Laws instituted through good intentions, often have unintended consequences, says Cobus Meiring of the Southern Cape Landowners Initiative (SCLI), and legislation pertaining to the control and eradication of invasive alien plants seems to be no exception to the rule.

At a recent seminar on invasive alien plants in the Southern Cape, hosted by SCLI, Eden District Municipality and the NMMU Sustainability Research Unit (SRU),landowners and land managers expressed their dismay at the myriad of (legally enforced) compliance issues they have to contend with regarding the control and eradication of invasive alien plants on their properties.

The seminar was well attended by private landowners and conservationists, with key role players from National Departments of Environmental Affairs, as well as Agriculture, Fisheries and Forestry, Eskom, SANParks, Cape Nature, Transnet and MTO Forestry all present.

Authorities from Departments of Agriculture and Environmental Affairs, agreed with land owners that, in many instances, with the current bouquet of laws and regulations in place, discrepancies may arise. Landowners are caught between a rock and hard place, simply because there are too many contradictions and obstacles in the various laws prescribing how to dealing with invasive alien plants.

Landowners in favour of clearing their land

Landowners generally, and more often enthusiastically, support calls from authorities insisting that invasive aliens be dealt with. Landowners do however feel that the various government departments should revisit the laws that govern the presence of invasive alien plants on land, and the prescribed clearing processes. Laws such as CARA, Nemba and OSCAE often seem to contradict one another, and more recent legislation, forcing the hand of estate agents in property transactions, further compounds the matter.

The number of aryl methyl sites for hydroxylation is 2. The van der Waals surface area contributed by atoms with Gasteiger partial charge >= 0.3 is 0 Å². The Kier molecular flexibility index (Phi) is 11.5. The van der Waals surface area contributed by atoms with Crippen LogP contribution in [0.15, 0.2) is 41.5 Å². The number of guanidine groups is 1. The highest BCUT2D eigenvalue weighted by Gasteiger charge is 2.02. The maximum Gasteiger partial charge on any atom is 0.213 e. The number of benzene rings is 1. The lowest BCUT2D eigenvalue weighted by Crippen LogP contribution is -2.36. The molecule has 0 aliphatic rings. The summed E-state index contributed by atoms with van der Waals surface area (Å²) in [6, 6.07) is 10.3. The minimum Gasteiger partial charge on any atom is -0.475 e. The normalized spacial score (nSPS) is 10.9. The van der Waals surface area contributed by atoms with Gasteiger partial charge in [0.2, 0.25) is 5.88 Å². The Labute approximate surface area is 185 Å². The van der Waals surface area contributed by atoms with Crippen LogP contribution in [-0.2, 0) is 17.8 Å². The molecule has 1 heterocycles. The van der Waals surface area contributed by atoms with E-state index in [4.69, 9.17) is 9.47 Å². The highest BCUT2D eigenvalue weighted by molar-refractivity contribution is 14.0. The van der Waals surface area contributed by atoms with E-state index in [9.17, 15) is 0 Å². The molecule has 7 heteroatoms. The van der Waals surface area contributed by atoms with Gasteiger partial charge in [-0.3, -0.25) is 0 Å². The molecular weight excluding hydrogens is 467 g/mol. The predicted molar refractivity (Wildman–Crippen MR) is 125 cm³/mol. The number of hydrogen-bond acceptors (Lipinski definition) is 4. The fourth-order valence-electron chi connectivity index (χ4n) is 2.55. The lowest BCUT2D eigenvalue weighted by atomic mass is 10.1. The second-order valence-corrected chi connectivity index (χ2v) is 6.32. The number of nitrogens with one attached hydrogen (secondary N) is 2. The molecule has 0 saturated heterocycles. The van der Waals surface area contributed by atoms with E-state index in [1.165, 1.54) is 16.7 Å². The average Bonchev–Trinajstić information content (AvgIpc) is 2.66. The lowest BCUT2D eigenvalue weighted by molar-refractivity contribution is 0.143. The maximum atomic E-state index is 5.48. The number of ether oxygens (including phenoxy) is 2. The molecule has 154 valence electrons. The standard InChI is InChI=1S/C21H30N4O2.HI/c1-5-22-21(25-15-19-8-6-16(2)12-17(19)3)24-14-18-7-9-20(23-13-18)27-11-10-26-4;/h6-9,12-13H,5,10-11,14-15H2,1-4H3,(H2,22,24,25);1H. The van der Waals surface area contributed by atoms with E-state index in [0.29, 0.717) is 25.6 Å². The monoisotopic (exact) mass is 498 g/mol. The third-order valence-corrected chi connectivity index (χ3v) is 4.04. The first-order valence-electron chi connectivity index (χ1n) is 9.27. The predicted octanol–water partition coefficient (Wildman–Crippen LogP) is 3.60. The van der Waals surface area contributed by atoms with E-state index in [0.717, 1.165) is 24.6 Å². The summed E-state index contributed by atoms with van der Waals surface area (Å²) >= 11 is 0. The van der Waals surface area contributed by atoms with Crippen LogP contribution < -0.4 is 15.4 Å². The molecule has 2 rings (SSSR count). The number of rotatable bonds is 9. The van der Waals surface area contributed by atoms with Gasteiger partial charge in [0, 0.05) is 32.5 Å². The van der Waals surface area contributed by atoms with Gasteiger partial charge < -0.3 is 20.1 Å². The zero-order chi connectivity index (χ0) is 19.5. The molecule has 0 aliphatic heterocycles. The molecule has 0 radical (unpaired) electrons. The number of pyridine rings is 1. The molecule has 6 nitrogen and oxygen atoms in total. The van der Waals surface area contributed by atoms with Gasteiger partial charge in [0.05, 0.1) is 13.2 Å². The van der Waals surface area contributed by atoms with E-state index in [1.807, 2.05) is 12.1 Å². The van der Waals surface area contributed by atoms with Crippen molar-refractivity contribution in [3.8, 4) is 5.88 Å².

Landowners also feel that in some instances the legislation simply does not muster constitutional validity, and hence call for a review of existing laws. Some law-abiding land owners say that they have now become liable for legal action by the authorities for the fact that there are invasive aliens on their land, which they did not establish, and over which they have little resources to control.

Another matter of concern for landowners is having to deal with many hectares of invasive aliens that established themselves as a result of wild fire, or have been on the land (historically), for many decades. Given the substantial costs associated with eradicating invasive alien plants, and the fact that its aggressive re- growth often has to be managed into perpetuity, is indeed a daunting prospect for landowners.

The Southern Cape Landowners Initiative (SCLI), is a public platform for landowners and land managers who have an interest in the control and eradication of invasive alien plants. As part of its Water Stewardship Initiative, SCLI is piloting WEP systems in the Southern Cape. SCLI is supported by the Table Mountain Fund, an associated trust of WWF SA, visit www.wwf.org.za for more information.

Photo: Landowners and land managers attend the annual seminar on invasive alien plants, co- hosted by SCLI, Eden District Municipality and the NMMU Sustainability Research Unit.

Written by Cobus Meiring